This semester, I’m teaching for the last time my History 240: The Historians Craft. The class has run for close to 5 years, every semester, on Tuesdays and Thursdays. The class usually runs about 30 students, most of whom are sophomores or juniors, and is required for all history majors.
The first part of the class surveys the development of the discipline of history from Homer to our own post-modern, digital era. The goal of the course is to familiarize the students with the broader intellectual context for the development of history while refining their skills as student historians. Generally the first part of the consists of lecture and discussion of primary sources. This segues into the second half of the class when I emphasize formal writing and some of the disciplinary practices common to historical argumentation, style, and format.
Since teaching the course this way, I’ve been moderately pleased with my students willingness to take on the challenges associated with understanding and interpreting the complex history of our discipline, difficult and foreign texts, and unfamiliar concepts. In general, their performance on my essay based tests has been good enough, but only scratched the surface of what they were willing to do in class discussions or on shorter assignments. The exam was timed and consisted of two essays. One question asked the students to identify and contextualize a quote from a primary source that we read during class. The other essay asked the students to explore the intersection of an issue like nationalism, professional history, or philology within the narrative of the class. In other words, one essay asks the students to go from the specific to the general and the other asks students to go from the general to the specific. This is fairly standard stuff in my class.
This semester, I only have 10 students in the class, probably because I scheduled it late in the afternoon. The students are good and conscientious. So, I’ve decided to experiment a bit and off an optional oral midterm exam. It will be one-on-one, in my office, and run for 20 minutes in two, ten-minute sections, each of which will begin with a single question that is not fundamentally dissimilar to the questions that I will ask on the written midterm. My plan is to use this question as a point of departure for a conversation that probes the extent of a students familiarity with a particular topic.
I’ve decided to experiment with oral exams for three reasons.
1. Discussions are good. My students have not been entirely comfortable discussing primary sources and complex issues like historiography and the philosophy of history in a classroom setting. Prompted in the right way or painted into a corner, they tend to respond in ways that demonstrate a much greater understanding of issues than they would in a typical classroom conversation. The idea of an oral exam is to draw the students into a conversation about a complex topic and to give them confidence to engage challenging material.
At the same time, some of my colleagues have experimented with oral responses to written papers and exams. These are recorded in our Blackboard course management system and appended to the student paper. While I haven’t done this yet, my colleagues report that oral comments seem to have a significant impact on the students and work to establish a stronger relationship between teacher and student as well as communicate more effectively the strengths and weaknesses of student work.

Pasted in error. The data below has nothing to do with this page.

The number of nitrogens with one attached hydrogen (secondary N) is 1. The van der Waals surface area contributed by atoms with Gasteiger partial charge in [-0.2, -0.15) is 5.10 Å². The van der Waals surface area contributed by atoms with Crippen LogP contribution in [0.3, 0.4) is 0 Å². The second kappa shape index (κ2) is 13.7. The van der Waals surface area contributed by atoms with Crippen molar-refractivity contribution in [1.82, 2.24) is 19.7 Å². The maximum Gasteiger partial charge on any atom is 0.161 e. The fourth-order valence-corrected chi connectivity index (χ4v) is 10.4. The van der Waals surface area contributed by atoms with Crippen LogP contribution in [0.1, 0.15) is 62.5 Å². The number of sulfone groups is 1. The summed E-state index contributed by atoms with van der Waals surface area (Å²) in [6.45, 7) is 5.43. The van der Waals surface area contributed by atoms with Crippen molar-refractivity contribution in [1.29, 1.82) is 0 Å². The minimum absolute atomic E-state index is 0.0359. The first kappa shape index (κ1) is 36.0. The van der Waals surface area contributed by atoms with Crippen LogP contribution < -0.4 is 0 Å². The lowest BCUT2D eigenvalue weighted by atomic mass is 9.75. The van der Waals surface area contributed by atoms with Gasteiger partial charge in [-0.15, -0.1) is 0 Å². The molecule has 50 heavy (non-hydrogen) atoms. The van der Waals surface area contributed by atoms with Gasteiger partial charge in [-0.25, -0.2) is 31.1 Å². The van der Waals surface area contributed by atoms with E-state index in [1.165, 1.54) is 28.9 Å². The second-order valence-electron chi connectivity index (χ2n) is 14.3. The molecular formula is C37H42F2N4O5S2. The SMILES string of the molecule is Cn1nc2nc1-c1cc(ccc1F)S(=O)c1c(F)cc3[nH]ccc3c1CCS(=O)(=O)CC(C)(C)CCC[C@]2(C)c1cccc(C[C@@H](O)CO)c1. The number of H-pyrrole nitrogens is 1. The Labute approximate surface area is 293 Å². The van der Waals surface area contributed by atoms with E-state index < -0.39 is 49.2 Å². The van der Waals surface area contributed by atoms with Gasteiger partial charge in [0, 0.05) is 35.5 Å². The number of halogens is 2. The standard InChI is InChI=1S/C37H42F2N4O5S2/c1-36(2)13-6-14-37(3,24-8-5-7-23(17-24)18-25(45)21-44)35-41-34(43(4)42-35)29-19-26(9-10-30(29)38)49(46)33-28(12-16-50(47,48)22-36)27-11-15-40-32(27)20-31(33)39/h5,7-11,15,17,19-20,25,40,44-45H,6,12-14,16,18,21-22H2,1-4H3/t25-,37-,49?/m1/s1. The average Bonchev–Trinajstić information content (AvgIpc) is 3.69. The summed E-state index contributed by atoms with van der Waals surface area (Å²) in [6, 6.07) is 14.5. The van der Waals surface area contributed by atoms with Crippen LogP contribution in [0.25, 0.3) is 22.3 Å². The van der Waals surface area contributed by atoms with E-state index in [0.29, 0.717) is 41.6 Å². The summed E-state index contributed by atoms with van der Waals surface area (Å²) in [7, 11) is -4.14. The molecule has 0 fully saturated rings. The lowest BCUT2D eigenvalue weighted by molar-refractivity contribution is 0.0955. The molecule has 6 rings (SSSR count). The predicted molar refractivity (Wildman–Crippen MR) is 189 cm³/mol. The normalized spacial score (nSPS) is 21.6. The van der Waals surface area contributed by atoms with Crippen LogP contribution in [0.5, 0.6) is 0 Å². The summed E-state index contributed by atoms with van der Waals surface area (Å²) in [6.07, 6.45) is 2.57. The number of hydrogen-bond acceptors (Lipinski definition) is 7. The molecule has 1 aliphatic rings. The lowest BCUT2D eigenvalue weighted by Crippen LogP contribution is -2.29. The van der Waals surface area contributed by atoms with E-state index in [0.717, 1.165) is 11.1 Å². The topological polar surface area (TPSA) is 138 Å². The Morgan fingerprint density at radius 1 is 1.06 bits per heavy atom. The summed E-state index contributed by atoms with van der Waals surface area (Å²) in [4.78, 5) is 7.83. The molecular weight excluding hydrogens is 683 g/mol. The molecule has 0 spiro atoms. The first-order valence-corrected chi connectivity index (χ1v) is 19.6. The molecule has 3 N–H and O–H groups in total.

The spoken word can be more engaging, transparent, and familiar than the written.
2. Exams are fake writing. As much as I liked the challenge of taking an exam, I have come to see essay exams as a kind of fake writing. Fueled by anxiety, misguided strategy, and the relentless ticking of the clock, in-class, essay tests are a catastrophe of compromises that almost always produce disappointing results. While all student writing assignments are in some ways artificial, essay tests are among the most problematic with time constraints, handwritten answers (in an era where most students type their work), and bodies of evidence limited by student memory (rather than the abundance of the internet).
3. The class is small. Oral exams will take about 30 minutes per student (that’s 20 minutes of conversation and at least 5 minutes of note taking afterward). Even for 10 students, this will be close to 5 hours. Fortunately, a handful of students will opt for the traditional written exam so it will probably only 3 hours of student exams. It is hard to imagine doing this in this class if it was even the standard size of 30 students.
There are drawbacks to oral exams, of course. Some students might be intimidated by being in a faculty members office and the oral interview will certainly benefit students who think better “on the spot”. I’ve also wondered whether male students might be more at ease in an office conversation than female students.
A small class that is due to for revision is the perfect place for experimenting with some new techniques. I think I have most of the variables sorted out in the class, and I have a robust sample of past written exams carved in my memory. I’m not sure that oral exams will become a major part of my pedagogical toolbox, but a little experimentation right before sabbatical can’t hurt too much.